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    I think it means that the MESSAGE contained in the manuscripts are infallible and without error. </font>[/QUOTE]Actually John, I think Kiffin is exactly right about inerrancy. The classic view of inerrancy is concerned about the texts themselves. Your view (and mine) is concerned about the message itself – what I consider to be the true written word of God.

    In Southern Baptist life the view you hold has been explicitly rejected by the leadership (you’ll hear things like “the Bible does not contain the word of God, it is the word of God!”).

    It is this distinction that causes quite a bit of controversy in Southern Baptist life. Those who reject inerrancy for a higher view of scripture are considered “neo-orthodox” and are alleged not to “believe the Bible”.
     
  12. mesly

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    I think I am following you, but could you give a specific example? For instance in your hypothesis, how would I as a dispensationalist define inerrancy? I use my own position here so that I am not accused of picking on another position. If that is to broad, then can you select a sub group that you have in mind? I find this topic very interesting.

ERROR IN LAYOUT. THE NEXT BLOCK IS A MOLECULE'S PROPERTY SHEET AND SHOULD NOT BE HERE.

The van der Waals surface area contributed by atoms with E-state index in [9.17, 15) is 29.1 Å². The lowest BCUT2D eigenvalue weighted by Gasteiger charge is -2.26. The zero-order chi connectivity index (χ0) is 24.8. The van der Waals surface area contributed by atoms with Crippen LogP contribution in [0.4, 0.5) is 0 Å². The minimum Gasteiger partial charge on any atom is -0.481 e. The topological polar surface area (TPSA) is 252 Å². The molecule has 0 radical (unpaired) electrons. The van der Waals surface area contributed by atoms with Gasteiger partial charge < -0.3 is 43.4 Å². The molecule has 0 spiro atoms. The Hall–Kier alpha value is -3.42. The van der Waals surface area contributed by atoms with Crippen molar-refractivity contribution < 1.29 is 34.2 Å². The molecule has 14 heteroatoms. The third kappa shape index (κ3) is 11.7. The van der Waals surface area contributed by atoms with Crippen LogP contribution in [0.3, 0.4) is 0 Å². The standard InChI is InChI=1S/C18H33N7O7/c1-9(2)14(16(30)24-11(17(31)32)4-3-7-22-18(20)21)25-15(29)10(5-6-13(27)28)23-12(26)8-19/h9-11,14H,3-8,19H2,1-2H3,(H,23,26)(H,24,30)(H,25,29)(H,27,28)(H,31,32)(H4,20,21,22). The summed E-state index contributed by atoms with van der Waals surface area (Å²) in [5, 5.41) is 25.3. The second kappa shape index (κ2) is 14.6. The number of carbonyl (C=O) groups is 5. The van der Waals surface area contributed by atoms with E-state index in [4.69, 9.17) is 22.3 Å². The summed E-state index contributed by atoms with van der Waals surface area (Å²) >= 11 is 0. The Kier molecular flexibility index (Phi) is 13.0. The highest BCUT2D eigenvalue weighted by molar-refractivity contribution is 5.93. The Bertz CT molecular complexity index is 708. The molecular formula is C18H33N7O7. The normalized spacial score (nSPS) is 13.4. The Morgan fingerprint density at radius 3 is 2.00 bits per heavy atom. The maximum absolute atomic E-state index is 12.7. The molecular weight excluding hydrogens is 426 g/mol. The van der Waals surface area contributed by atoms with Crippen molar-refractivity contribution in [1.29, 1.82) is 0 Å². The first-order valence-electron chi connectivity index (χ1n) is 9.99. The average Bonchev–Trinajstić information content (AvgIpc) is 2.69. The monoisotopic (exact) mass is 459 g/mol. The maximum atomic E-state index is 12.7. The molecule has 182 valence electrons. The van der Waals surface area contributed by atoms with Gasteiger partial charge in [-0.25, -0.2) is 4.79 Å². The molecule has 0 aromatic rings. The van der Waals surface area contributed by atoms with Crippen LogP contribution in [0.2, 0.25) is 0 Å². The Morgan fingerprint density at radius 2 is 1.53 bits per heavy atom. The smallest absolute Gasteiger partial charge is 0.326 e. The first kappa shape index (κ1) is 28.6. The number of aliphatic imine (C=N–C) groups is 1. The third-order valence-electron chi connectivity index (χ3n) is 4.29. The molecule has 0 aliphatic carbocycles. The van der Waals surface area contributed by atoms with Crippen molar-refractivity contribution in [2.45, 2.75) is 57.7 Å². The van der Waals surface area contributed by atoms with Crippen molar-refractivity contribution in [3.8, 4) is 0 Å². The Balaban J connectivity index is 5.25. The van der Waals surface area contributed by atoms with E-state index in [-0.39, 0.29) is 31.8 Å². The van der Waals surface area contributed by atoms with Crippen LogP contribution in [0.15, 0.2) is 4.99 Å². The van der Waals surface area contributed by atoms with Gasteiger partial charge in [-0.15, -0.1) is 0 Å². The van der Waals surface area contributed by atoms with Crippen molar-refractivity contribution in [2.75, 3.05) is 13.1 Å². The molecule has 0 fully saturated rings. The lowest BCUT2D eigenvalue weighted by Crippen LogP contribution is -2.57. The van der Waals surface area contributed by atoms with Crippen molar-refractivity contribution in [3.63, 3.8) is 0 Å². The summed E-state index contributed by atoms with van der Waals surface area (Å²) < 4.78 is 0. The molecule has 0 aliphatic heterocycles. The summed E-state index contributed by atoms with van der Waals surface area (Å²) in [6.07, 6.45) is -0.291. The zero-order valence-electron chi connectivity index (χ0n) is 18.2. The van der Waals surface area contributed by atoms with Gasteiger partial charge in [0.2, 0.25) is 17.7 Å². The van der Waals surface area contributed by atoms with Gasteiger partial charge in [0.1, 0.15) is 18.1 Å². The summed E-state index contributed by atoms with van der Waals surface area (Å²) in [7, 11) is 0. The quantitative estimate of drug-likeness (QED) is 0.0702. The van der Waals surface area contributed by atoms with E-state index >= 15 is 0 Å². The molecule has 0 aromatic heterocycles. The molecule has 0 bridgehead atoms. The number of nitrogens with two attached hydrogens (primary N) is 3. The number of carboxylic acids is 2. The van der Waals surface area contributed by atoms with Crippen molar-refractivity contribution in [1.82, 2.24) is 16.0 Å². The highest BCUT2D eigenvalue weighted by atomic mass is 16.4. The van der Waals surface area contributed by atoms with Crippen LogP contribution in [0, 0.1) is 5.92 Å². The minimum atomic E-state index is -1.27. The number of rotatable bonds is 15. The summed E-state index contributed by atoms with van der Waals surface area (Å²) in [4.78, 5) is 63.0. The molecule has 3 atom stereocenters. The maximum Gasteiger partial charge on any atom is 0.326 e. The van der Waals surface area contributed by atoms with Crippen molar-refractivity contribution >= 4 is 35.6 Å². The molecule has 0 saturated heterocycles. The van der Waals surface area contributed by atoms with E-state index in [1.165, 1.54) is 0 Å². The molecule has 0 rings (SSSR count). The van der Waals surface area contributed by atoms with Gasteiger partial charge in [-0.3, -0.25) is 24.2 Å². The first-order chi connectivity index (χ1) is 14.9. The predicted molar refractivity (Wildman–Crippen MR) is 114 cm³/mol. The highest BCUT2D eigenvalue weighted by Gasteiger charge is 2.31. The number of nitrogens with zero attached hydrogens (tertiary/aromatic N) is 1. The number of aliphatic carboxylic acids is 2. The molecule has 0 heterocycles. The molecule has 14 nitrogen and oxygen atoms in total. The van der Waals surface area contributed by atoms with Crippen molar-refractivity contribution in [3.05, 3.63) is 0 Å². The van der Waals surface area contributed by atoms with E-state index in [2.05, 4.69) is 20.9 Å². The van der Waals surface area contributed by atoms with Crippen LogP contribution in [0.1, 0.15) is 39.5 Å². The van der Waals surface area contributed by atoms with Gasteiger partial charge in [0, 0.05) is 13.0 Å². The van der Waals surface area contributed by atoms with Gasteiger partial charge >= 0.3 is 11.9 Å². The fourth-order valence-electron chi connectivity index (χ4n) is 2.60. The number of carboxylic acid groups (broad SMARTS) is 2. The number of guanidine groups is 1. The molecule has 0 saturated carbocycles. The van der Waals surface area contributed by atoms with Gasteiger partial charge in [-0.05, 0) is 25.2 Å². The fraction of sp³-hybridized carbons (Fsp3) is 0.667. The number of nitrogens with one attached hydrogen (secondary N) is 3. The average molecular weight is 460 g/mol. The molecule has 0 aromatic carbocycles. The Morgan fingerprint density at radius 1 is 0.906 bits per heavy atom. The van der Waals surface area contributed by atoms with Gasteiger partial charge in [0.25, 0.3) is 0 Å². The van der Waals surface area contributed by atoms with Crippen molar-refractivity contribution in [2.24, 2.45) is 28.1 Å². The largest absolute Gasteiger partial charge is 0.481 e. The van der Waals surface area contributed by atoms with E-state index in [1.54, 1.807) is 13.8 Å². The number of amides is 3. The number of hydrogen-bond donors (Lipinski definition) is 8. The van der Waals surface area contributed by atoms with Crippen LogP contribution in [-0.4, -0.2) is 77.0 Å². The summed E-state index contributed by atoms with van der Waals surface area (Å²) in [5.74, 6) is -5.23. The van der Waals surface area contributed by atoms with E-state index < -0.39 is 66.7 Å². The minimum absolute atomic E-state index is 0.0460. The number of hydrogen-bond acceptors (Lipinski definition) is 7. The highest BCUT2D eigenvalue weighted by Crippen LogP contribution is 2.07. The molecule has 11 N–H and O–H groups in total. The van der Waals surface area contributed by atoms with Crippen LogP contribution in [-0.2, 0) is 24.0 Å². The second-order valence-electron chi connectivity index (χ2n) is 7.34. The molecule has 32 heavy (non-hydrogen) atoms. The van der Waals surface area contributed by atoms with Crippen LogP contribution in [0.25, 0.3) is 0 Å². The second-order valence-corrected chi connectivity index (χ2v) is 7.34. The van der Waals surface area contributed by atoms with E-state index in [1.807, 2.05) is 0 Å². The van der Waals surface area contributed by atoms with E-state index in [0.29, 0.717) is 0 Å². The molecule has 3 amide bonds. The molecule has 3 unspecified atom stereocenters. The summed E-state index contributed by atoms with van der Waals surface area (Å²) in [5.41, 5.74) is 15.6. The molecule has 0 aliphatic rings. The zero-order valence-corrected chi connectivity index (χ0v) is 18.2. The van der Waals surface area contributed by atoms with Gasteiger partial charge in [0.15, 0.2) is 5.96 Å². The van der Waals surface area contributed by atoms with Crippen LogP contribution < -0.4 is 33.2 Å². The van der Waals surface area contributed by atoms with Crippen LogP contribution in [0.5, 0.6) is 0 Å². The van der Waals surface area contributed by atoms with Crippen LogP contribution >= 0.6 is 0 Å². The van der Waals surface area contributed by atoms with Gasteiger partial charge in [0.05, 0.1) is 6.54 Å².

13. Speedpass

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    Okay--suppose I am a Fundamentalist. I would say that an inerrant Bible implies a dispy-premil view on eschatology. Or if I were a Calvinist. I would say that an inerrant Bible implies double predestination, Elders "running" the churches, and an Amilennial view of eschatology.
     
  14. mesly